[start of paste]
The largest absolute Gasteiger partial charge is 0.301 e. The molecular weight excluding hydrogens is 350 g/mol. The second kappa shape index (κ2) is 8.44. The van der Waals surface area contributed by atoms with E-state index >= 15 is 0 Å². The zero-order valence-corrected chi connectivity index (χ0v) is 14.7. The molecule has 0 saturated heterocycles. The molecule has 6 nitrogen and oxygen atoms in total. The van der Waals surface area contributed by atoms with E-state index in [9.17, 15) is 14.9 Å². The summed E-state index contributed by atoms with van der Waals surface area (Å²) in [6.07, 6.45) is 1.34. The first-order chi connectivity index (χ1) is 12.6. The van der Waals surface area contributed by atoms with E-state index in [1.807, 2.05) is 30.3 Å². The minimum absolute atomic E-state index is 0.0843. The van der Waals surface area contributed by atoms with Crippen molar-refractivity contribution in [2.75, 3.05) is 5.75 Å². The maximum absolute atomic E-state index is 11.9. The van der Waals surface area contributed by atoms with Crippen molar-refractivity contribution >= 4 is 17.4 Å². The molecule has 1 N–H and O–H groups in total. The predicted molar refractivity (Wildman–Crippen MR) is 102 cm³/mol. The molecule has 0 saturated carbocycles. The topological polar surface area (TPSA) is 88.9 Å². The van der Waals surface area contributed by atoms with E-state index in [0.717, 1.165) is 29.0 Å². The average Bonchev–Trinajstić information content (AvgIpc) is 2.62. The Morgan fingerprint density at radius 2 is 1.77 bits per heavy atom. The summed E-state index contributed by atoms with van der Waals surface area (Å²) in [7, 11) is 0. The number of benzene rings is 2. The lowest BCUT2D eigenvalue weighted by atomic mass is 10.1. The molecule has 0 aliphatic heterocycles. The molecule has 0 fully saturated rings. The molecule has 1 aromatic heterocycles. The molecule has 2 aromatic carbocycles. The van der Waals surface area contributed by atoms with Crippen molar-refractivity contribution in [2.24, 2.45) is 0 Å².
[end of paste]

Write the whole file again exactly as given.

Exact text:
The largest absolute Gasteiger partial charge is 0.301 e. The molecular weight excluding hydrogens is 350 g/mol. The second kappa shape index (κ2) is 8.44. The van der Waals surface area contributed by atoms with E-state index >= 15 is 0 Å². The zero-order valence-corrected chi connectivity index (χ0v) is 14.7. The molecule has 0 saturated heterocycles. The molecule has 6 nitrogen and oxygen atoms in total. The van der Waals surface area contributed by atoms with E-state index in [9.17, 15) is 14.9 Å². The summed E-state index contributed by atoms with van der Waals surface area (Å²) in [6.07, 6.45) is 1.34. The first-order chi connectivity index (χ1) is 12.6. The van der Waals surface area contributed by atoms with E-state index in [1.807, 2.05) is 30.3 Å². The minimum absolute atomic E-state index is 0.0843. The van der Waals surface area contributed by atoms with Crippen molar-refractivity contribution in [2.75, 3.05) is 5.75 Å². The maximum absolute atomic E-state index is 11.9. The van der Waals surface area contributed by atoms with Crippen molar-refractivity contribution >= 4 is 17.4 Å². The molecule has 1 N–H and O–H groups in total. The predicted molar refractivity (Wildman–Crippen MR) is 102 cm³/mol. The molecule has 0 saturated carbocycles. The topological polar surface area (TPSA) is 88.9 Å². The van der Waals surface area contributed by atoms with E-state index in [0.717, 1.165) is 29.0 Å². The average Bonchev–Trinajstić information content (AvgIpc) is 2.62. The Morgan fingerprint density at radius 2 is 1.77 bits per heavy atom. The summed E-state index contributed by atoms with van der Waals surface area (Å²) in [7, 11) is 0. The number of benzene rings is 2. The lowest BCUT2D eigenvalue weighted by atomic mass is 10.1. The molecule has 0 aliphatic heterocycles. The molecule has 0 fully saturated rings. The molecule has 1 aromatic heterocycles. The molecule has 2 aromatic carbocycles. The van der Waals surface area contributed by atoms with Crippen molar-refractivity contribution in [2.24, 2.45) is 0 Å².